Our main attraction for both existing and new clients is the ease of communication. We always make sure that no stone is left unturned before we even start sampling. It also helps that our account managers are fluent in English and French so language is not a barrier, which is often the case with overseas suppliers.

Since we’ve been making sports clothes for the past 17 years and our portfolio of those garments is quite big, businesses from this niche that find us, stay with us. Another feature that helps retain customers is our ability to customize fabrics in terms of different knitting patterns, textures, and weights. Our ultra-light custom mesh fabric has been a great attraction for marathons.

As far as marketing efforts go, we’ve devoted almost all our attention to on-page SEO. We found keyphrases we could easily rank for with quality content and went about creating it. It worked fantastically because we’ve attracted two major clients from the teamwear industry.

We use SEMrush to track down industry-relevant keywords with keyword difficulty low enough to be able to rank with just quality content and enough traffic to warrant the effort in making such content. The two such keywords we had the most success with are “sustainable clothing manufacturers” and “clothing manufacturers Europe”.

LinkedIn is 90% of our social media marketing efforts. We dedicated this social media channel to the awareness stage of our sales funnel because most of our potential clients are actively using it. We’re currently testing the waters with In-mail cold outreach.

Team spirit and empathy are just how invaluable in any business.

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How are you doing today and what does the future look like?

We’ve expanded our catalog to various streetwear products, something that the pandemic accelerated. That means we’re using more organic cotton than ever before, which is a true relief from the sustainability point of view. Also, it lets us get one foot in the door of the fashion industry, something we haven’t been involved in enough in the past.

Being that our mass production facility runs almost entirely on solar, we plan to supplement that solar system with batteries so we can store the excess energy we create during spring and summer. When you consider that Serbia uses fossil fuels for 70% of the electricity it creates, FUSH being 100% solar-powered is an excellent outlook for our clients’ CO2 reduction plans.

We work with one major teamwear brand and are in negotiations with another, which means we’re likely to have more streamlined production and a more stable revenue flow. This would allow us to further invest in business development. Two main business development goals are: GOTS and GRS certifications and expanding the knitting facility with jacquard machines.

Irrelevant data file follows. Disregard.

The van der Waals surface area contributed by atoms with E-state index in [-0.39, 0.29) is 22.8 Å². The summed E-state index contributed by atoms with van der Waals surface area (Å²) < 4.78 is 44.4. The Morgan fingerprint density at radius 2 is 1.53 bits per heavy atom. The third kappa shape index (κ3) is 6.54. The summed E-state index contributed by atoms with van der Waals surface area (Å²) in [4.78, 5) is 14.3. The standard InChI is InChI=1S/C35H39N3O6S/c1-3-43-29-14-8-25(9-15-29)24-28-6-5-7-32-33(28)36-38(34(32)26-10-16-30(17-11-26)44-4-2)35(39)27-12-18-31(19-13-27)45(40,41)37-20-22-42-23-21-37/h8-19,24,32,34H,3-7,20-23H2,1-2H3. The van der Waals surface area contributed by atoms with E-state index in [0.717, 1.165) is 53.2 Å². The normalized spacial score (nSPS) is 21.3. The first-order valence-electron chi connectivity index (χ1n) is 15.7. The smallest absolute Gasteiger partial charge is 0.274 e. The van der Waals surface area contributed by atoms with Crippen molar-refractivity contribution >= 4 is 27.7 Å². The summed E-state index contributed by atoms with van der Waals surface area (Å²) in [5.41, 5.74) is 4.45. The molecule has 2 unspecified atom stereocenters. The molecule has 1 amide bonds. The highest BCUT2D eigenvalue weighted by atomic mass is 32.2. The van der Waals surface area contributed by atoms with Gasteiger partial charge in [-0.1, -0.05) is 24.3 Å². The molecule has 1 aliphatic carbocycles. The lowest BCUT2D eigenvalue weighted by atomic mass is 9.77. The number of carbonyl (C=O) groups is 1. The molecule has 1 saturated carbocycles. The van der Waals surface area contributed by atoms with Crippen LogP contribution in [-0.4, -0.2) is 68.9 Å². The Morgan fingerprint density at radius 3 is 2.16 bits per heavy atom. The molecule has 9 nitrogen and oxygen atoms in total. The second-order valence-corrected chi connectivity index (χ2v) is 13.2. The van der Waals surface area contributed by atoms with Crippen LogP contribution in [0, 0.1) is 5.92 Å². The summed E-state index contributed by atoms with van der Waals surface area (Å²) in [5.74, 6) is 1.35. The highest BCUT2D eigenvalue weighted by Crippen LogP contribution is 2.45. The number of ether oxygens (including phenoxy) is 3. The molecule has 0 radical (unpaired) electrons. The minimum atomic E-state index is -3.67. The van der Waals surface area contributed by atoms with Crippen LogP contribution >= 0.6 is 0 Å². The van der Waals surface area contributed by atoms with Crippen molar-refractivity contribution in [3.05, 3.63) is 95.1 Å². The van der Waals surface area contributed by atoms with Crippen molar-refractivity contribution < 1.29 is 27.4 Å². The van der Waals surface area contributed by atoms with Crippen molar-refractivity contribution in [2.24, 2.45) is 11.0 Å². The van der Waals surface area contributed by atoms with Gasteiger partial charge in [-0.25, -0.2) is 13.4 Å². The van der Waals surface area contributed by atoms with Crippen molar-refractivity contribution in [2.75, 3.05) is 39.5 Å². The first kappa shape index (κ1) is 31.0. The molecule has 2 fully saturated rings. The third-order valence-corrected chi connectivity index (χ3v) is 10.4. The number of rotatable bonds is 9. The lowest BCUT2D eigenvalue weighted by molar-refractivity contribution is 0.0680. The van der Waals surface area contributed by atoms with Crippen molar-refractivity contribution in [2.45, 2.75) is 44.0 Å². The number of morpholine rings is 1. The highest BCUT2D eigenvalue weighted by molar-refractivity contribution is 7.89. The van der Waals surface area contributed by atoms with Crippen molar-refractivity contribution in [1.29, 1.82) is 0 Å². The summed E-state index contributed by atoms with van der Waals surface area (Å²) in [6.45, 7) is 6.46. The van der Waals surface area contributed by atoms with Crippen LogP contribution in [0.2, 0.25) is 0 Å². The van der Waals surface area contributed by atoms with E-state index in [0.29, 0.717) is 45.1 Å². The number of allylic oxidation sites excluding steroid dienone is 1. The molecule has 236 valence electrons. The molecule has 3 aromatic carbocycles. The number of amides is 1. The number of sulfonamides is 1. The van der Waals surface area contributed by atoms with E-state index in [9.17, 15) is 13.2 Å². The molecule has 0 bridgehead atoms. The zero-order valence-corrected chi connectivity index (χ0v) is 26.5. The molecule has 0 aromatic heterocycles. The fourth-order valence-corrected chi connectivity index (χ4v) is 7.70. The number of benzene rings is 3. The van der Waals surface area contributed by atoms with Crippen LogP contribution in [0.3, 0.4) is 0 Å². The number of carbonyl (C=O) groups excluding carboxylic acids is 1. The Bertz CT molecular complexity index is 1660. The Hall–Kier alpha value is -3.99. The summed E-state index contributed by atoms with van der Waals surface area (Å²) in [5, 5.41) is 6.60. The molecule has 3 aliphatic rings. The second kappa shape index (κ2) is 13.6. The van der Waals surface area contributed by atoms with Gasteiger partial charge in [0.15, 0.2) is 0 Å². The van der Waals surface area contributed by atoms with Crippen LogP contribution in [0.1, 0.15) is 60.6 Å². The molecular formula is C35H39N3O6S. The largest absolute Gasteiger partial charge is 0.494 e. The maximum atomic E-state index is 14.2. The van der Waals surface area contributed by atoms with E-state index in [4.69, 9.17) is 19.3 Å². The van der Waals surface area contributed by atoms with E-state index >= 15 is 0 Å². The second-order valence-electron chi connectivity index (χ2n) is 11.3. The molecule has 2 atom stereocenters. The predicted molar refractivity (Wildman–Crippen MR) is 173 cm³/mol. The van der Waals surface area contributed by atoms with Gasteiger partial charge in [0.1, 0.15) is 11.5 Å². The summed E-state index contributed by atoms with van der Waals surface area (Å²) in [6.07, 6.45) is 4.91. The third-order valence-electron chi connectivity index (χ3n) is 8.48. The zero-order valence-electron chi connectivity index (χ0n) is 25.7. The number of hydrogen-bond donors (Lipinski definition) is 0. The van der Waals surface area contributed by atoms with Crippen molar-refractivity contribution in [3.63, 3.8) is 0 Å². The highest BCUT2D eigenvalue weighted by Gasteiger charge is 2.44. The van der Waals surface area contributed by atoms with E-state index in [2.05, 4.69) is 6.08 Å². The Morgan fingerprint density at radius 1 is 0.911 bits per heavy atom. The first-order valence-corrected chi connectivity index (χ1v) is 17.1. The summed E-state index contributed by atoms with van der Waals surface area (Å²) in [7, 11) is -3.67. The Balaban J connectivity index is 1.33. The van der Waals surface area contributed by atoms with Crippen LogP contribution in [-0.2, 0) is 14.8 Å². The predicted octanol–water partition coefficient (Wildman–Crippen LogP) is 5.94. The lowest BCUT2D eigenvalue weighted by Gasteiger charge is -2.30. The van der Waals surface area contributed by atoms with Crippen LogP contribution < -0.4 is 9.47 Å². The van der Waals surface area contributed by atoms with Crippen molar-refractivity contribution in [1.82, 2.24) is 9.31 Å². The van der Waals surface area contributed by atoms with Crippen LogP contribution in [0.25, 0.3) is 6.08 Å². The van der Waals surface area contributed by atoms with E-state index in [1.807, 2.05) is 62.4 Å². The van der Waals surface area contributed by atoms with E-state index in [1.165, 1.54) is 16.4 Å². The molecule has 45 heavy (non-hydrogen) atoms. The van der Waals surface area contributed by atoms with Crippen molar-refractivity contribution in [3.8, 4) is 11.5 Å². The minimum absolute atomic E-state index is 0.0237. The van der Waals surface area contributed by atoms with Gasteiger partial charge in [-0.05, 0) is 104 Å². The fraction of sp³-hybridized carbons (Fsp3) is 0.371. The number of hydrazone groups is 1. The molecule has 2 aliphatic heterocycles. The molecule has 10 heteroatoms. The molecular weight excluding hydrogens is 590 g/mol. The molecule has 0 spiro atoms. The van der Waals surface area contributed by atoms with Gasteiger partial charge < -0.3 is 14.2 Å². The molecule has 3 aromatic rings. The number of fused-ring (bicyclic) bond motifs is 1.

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Through starting the business, have you learned anything particularly helpful or advantageous?

Communicating even the minutest details and information that you believe is common sense. When people are immersed in any industry, they tend to forget that the world around them doesn’t know the ins and outs of their field of expertise.

We learned a whole lot through trial and error, especially with dye sublimation. We wrote about it at length on our website but it mostly comes down to tackling fabric shrinkage.

What platform/tools do you use for your business?

We’re members of many textile industries' B2B networks, out of which two stand out – Manufy and Europages. We got both online exposure and some small business opportunities from both networks.

As far as marketing tools go, we’re using Google Analytics, Search Console, SEMrush, Moz Domain SEO Analysis tool, and Ubersuggest.

With some of the regular clients, we use Monday for all business communication.

What have been the most influential books, podcasts, or other resources?

Nothing from the industry or business-related, I’m afraid.

The one book that I often return to is What I Talk About When I Talk About Running by Haruki Murakami. I’m a fan of his work generally but this book is in a way related to what I do as an entrepreneur. A clothing business such as ours is very much like a marathon so this book hits home for me. Plus, most of the clothes we made since 2005 were worn by runners so there’s that layer too.

Advice for other entrepreneurs who want to get started or are just starting out?

If you plan to start a manufacturing business, make sure that you know what you do well enough to be able to explain it to someone who has no clue about how clothes are made. Because, more often than not, your clients won’t have a clue about the technical parts of your cooperation. You’ll best achieve this with:

  • A pre-written guideline for business communication so all your account managers have the same approach
  • A website that succinctly conveys all the important information

If you haven’t started yet, define your target persona and your target market and build your brand around that. Knowing your target market before starting your business will help you fine-tune the tone of your website and your social media channels.

I’d like to add that just how invaluable team spirit and empathy are in any business. Both inside the company and in relationships with your clients. Having recruiters with backgrounds in psychology can help you build such a workforce.

Also, if you’d like to make a difference, be radically transparent. This would mean that you’d have to do the right things, which costs more but will help you sleep at night and will eventually attract the best possible clients.

Are you looking to hire for certain positions right now?

We’re currently looking for office staff mostly, nothing directly involved with our industry. We’ve recently hired a sewing production manager and saw an instant increase in productivity.

Where can we go to learn more?

If you have any questions or comments, drop a comment below!

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Andrija Šajkaš, Founder of FUSH Ltd
Pat Walls,  Founder of Starter Story